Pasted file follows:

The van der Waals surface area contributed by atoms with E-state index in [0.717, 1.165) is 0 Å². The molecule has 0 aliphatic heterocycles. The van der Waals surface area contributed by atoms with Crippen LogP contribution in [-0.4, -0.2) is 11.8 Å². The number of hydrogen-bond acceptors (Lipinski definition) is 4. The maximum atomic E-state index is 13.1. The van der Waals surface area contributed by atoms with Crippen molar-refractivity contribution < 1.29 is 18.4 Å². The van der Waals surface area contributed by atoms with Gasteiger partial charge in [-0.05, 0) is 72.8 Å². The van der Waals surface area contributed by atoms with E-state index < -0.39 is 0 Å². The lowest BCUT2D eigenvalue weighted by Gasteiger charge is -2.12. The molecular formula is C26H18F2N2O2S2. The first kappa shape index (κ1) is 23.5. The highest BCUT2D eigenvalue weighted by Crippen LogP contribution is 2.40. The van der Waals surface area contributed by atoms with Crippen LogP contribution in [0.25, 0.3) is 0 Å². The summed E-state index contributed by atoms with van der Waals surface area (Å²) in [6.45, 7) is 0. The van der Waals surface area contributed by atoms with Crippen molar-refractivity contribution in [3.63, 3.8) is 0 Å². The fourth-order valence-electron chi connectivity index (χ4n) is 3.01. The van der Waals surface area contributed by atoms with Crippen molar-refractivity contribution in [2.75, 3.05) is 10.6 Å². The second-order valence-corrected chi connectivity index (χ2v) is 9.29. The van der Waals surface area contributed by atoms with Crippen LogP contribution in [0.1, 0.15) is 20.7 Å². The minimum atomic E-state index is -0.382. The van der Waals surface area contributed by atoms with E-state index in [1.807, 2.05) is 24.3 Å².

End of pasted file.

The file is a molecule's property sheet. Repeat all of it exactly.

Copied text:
The van der Waals surface area contributed by atoms with E-state index in [0.717, 1.165) is 0 Å². The molecule has 0 aliphatic heterocycles. The van der Waals surface area contributed by atoms with Crippen LogP contribution in [-0.4, -0.2) is 11.8 Å². The number of hydrogen-bond acceptors (Lipinski definition) is 4. The maximum atomic E-state index is 13.1. The van der Waals surface area contributed by atoms with Crippen molar-refractivity contribution < 1.29 is 18.4 Å². The van der Waals surface area contributed by atoms with Gasteiger partial charge in [-0.05, 0) is 72.8 Å². The van der Waals surface area contributed by atoms with E-state index < -0.39 is 0 Å². The lowest BCUT2D eigenvalue weighted by Gasteiger charge is -2.12. The molecular formula is C26H18F2N2O2S2. The first kappa shape index (κ1) is 23.5. The highest BCUT2D eigenvalue weighted by Crippen LogP contribution is 2.40. The van der Waals surface area contributed by atoms with Crippen LogP contribution in [0.25, 0.3) is 0 Å². The summed E-state index contributed by atoms with van der Waals surface area (Å²) in [6.45, 7) is 0. The van der Waals surface area contributed by atoms with Crippen molar-refractivity contribution in [3.63, 3.8) is 0 Å². The fourth-order valence-electron chi connectivity index (χ4n) is 3.01. The van der Waals surface area contributed by atoms with Crippen molar-refractivity contribution in [2.75, 3.05) is 10.6 Å². The second-order valence-corrected chi connectivity index (χ2v) is 9.29. The van der Waals surface area contributed by atoms with Crippen LogP contribution in [0.1, 0.15) is 20.7 Å². The minimum atomic E-state index is -0.382. The van der Waals surface area contributed by atoms with E-state index in [1.807, 2.05) is 24.3 Å².